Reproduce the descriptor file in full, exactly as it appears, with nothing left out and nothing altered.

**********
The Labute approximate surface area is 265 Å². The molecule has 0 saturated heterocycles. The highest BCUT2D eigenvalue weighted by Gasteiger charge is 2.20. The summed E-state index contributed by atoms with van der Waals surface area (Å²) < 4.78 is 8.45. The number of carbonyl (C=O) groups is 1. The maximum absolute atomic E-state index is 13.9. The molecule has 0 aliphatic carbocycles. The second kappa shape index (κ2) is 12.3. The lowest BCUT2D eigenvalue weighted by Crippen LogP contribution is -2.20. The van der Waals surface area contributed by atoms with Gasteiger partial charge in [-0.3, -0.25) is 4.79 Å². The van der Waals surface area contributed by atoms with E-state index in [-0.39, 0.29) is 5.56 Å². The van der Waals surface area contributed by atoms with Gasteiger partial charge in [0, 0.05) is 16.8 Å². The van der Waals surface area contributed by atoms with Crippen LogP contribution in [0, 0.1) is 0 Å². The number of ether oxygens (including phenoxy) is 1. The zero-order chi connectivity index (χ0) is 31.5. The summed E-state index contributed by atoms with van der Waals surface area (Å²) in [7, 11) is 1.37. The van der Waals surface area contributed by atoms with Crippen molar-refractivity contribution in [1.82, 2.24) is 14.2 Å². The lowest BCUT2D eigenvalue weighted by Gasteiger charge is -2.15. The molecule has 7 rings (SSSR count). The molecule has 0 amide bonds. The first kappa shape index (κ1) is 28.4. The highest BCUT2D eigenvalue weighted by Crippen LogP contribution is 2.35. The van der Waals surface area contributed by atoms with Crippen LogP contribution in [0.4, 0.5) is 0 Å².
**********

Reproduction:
The Labute approximate surface area is 265 Å². The molecule has 0 saturated heterocycles. The highest BCUT2D eigenvalue weighted by Gasteiger charge is 2.20. The summed E-state index contributed by atoms with van der Waals surface area (Å²) < 4.78 is 8.45. The number of carbonyl (C=O) groups is 1. The maximum absolute atomic E-state index is 13.9. The molecule has 0 aliphatic carbocycles. The second kappa shape index (κ2) is 12.3. The lowest BCUT2D eigenvalue weighted by Crippen LogP contribution is -2.20. The van der Waals surface area contributed by atoms with Gasteiger partial charge in [-0.3, -0.25) is 4.79 Å². The van der Waals surface area contributed by atoms with E-state index in [-0.39, 0.29) is 5.56 Å². The van der Waals surface area contributed by atoms with Gasteiger partial charge in [0, 0.05) is 16.8 Å². The van der Waals surface area contributed by atoms with Crippen LogP contribution in [0, 0.1) is 0 Å². The number of ether oxygens (including phenoxy) is 1. The zero-order chi connectivity index (χ0) is 31.5. The summed E-state index contributed by atoms with van der Waals surface area (Å²) in [7, 11) is 1.37. The van der Waals surface area contributed by atoms with Crippen molar-refractivity contribution in [1.82, 2.24) is 14.2 Å². The lowest BCUT2D eigenvalue weighted by Gasteiger charge is -2.15. The molecule has 7 rings (SSSR count). The molecule has 0 amide bonds. The first kappa shape index (κ1) is 28.4. The highest BCUT2D eigenvalue weighted by Crippen LogP contribution is 2.35. The van der Waals surface area contributed by atoms with Crippen LogP contribution in [0.4, 0.5) is 0 Å².